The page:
According to studies by NREL, windows that can dynamically change color or reflectivity based on changes in the sun’s intensity or temperature potentially could save 2% to 4% of the nation’s entire energy budget.  These savings are recognized by the DoD.  “Energy efficiency is not just the low-hanging fruit; it’s the fruit lying on the ground, which is all about retrofitting – more efficient boilers, HVAC systems and windows, daylighting and so forth. It’s all that not very sexy stuff, but that’s the name of the game.”  Dr. Robyn, DoD’s Evolving Energy Revolution - An Interview with Dorothy Robyn, PhD, by Rosemarie Calvert (

In addition, the DoD recognizes that they can play a role in proving and helping to commercialize technology.  ”DoD is one of the few organizations, like Wal-Mart, large enough to create energy technology test-beds for its self-interest, which will, simultaneously, speed deployment and commercialization for national benefit. It’s a test and evaluation function with a twist because of its capability to begin a US energy revolution – and it’s already begun thanks to DoD’s keen understanding that national security cannot be separated from energy security.” Id.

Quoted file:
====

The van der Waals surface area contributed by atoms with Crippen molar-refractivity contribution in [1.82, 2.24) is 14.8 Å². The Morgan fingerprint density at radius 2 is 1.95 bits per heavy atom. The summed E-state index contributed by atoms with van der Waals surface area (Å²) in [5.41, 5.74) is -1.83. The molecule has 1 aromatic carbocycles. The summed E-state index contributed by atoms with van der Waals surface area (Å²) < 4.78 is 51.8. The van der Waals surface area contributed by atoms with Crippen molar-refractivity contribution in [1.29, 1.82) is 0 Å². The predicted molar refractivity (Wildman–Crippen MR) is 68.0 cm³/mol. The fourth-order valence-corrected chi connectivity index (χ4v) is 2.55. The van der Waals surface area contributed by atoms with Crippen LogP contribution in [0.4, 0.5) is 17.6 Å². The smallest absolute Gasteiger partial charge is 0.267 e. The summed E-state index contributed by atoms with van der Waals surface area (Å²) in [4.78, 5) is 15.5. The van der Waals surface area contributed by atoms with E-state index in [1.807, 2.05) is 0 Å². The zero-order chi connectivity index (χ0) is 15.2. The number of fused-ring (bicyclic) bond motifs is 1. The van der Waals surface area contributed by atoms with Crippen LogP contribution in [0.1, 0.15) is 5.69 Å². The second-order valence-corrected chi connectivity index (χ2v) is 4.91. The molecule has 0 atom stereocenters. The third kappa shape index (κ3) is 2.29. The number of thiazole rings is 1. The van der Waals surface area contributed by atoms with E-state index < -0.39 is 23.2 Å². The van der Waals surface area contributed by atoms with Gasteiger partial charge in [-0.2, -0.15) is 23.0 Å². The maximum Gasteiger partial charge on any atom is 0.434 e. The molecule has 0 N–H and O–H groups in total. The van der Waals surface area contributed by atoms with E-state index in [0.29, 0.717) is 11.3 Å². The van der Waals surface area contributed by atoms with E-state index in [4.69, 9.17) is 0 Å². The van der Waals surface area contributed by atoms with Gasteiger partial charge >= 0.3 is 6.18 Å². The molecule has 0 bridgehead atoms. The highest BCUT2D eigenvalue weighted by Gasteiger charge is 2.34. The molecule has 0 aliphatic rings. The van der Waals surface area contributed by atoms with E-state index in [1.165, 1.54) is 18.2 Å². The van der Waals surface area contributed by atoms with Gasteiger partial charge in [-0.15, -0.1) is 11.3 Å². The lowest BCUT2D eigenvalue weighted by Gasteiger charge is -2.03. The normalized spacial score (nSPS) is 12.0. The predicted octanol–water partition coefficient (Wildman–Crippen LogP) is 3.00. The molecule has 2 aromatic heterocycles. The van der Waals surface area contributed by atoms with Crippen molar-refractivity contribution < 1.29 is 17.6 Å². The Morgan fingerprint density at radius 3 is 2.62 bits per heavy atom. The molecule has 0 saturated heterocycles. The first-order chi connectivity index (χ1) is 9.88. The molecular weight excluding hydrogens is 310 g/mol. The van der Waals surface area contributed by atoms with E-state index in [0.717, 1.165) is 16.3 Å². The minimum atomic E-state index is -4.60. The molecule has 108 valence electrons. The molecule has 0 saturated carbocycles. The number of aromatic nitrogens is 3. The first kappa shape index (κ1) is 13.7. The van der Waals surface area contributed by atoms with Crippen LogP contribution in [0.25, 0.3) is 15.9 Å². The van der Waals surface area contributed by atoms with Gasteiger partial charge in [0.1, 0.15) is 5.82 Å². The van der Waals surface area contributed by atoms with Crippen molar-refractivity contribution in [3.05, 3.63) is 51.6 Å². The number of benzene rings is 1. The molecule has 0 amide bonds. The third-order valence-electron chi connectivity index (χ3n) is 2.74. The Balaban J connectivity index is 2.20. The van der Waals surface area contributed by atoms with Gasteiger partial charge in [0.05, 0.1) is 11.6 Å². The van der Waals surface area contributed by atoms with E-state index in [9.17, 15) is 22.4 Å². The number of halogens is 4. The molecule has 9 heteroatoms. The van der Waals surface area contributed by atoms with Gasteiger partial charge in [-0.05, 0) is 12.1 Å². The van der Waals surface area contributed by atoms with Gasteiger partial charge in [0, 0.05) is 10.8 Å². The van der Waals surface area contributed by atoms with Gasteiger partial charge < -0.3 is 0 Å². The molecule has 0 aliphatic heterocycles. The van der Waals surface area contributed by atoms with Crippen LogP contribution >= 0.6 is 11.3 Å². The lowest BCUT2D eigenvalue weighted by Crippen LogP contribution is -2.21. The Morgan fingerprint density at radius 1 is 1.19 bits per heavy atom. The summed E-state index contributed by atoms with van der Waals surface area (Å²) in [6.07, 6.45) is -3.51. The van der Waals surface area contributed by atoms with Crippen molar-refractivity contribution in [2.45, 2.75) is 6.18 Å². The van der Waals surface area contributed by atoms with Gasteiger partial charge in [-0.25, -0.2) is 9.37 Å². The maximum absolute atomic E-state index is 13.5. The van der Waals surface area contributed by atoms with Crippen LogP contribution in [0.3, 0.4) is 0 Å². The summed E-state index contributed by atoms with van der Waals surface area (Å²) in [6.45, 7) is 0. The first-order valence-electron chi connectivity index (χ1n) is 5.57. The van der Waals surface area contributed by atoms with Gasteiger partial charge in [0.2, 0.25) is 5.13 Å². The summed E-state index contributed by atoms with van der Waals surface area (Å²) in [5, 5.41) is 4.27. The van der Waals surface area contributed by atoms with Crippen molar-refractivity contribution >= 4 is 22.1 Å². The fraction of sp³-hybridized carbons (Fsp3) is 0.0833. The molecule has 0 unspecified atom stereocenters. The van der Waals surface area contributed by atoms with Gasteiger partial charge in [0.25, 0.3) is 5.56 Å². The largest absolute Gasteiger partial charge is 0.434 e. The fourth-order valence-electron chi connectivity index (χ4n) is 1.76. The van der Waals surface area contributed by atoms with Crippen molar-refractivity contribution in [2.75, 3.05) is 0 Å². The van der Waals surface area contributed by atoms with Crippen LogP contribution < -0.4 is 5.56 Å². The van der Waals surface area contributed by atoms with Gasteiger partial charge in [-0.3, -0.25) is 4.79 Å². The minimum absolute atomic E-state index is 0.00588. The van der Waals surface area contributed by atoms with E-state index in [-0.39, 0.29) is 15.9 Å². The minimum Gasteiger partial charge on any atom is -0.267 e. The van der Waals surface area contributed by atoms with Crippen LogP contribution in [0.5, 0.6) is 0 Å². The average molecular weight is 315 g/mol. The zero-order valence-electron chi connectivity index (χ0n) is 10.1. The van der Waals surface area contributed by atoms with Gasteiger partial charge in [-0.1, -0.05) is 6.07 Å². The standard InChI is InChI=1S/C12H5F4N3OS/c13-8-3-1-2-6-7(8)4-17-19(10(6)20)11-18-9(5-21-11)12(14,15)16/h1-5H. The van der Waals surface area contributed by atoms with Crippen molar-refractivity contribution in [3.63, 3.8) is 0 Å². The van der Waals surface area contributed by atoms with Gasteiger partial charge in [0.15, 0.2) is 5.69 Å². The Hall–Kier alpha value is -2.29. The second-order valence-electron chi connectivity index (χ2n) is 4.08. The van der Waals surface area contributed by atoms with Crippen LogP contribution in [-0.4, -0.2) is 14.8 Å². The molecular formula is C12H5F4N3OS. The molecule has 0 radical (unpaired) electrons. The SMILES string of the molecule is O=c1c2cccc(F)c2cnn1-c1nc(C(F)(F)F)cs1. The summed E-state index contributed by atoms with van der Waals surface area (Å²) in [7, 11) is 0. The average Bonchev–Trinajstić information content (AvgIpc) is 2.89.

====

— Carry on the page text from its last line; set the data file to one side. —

Within DoD there are operational and regulatory challenges to commercialization.  With challenge however, comes opportunity.  We are working with ACORE to address some of these challenges in order to streamline the transaction space.  Our country needs to be able to implement advanced technologies and we look forward to learning more about US e-Chromic and next steps for commercial scale deployment at the Global New Energy Summit in Colorado Springs, Colorado, April 9-11, 2012.  To find out more go to

Tuesday, April 3, 2012

Kirk Sorensen Co-Founder of Flibe Energy and Speaker at the Global New Energy Summit, April 9-11, in Colorado Springs, Colorado – Are Liquid Thorium Fluoride Reactors the Key to Affordable, Sustainable Energy?